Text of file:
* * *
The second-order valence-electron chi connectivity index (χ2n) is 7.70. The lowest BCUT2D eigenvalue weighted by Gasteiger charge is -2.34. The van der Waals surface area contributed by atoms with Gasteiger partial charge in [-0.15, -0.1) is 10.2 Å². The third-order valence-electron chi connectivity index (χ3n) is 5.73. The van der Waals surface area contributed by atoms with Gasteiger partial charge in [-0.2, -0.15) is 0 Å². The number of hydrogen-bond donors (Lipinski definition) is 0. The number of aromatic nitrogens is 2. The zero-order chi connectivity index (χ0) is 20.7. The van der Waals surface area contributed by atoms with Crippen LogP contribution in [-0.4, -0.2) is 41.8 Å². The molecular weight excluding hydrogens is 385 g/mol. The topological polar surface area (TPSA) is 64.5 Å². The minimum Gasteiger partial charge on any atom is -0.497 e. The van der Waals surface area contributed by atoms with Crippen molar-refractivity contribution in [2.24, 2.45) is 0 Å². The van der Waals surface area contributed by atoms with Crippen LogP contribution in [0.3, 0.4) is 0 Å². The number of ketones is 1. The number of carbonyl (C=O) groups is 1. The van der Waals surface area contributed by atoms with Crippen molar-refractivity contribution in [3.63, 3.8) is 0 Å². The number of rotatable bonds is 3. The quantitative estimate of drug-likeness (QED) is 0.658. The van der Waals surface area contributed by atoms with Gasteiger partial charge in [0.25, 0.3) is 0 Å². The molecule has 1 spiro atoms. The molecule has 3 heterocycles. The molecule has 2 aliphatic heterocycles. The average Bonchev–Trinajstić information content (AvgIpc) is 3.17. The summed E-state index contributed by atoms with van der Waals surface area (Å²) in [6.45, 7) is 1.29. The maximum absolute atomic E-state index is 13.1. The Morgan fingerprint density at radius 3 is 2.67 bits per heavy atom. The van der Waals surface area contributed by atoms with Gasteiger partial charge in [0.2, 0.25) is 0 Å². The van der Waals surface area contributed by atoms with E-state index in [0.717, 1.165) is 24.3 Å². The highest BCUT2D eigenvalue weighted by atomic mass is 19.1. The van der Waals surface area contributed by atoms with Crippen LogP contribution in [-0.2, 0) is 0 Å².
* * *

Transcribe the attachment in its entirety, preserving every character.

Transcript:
The second-order valence-electron chi connectivity index (χ2n) is 7.70. The lowest BCUT2D eigenvalue weighted by Gasteiger charge is -2.34. The van der Waals surface area contributed by atoms with Gasteiger partial charge in [-0.15, -0.1) is 10.2 Å². The third-order valence-electron chi connectivity index (χ3n) is 5.73. The van der Waals surface area contributed by atoms with Gasteiger partial charge in [-0.2, -0.15) is 0 Å². The number of hydrogen-bond donors (Lipinski definition) is 0. The number of aromatic nitrogens is 2. The zero-order chi connectivity index (χ0) is 20.7. The van der Waals surface area contributed by atoms with Crippen LogP contribution in [-0.4, -0.2) is 41.8 Å². The molecular weight excluding hydrogens is 385 g/mol. The topological polar surface area (TPSA) is 64.5 Å². The minimum Gasteiger partial charge on any atom is -0.497 e. The van der Waals surface area contributed by atoms with Crippen molar-refractivity contribution in [2.24, 2.45) is 0 Å². The van der Waals surface area contributed by atoms with Crippen LogP contribution in [0.3, 0.4) is 0 Å². The number of ketones is 1. The number of carbonyl (C=O) groups is 1. The van der Waals surface area contributed by atoms with Crippen molar-refractivity contribution in [3.63, 3.8) is 0 Å². The number of rotatable bonds is 3. The quantitative estimate of drug-likeness (QED) is 0.658. The van der Waals surface area contributed by atoms with Gasteiger partial charge in [0.25, 0.3) is 0 Å². The molecule has 1 spiro atoms. The molecule has 3 heterocycles. The molecule has 2 aliphatic heterocycles. The average Bonchev–Trinajstić information content (AvgIpc) is 3.17. The summed E-state index contributed by atoms with van der Waals surface area (Å²) in [6.45, 7) is 1.29. The maximum absolute atomic E-state index is 13.1. The Morgan fingerprint density at radius 3 is 2.67 bits per heavy atom. The van der Waals surface area contributed by atoms with Gasteiger partial charge in [0.2, 0.25) is 0 Å². The van der Waals surface area contributed by atoms with E-state index in [0.717, 1.165) is 24.3 Å². The highest BCUT2D eigenvalue weighted by atomic mass is 19.1. The van der Waals surface area contributed by atoms with Crippen LogP contribution in [-0.2, 0) is 0 Å².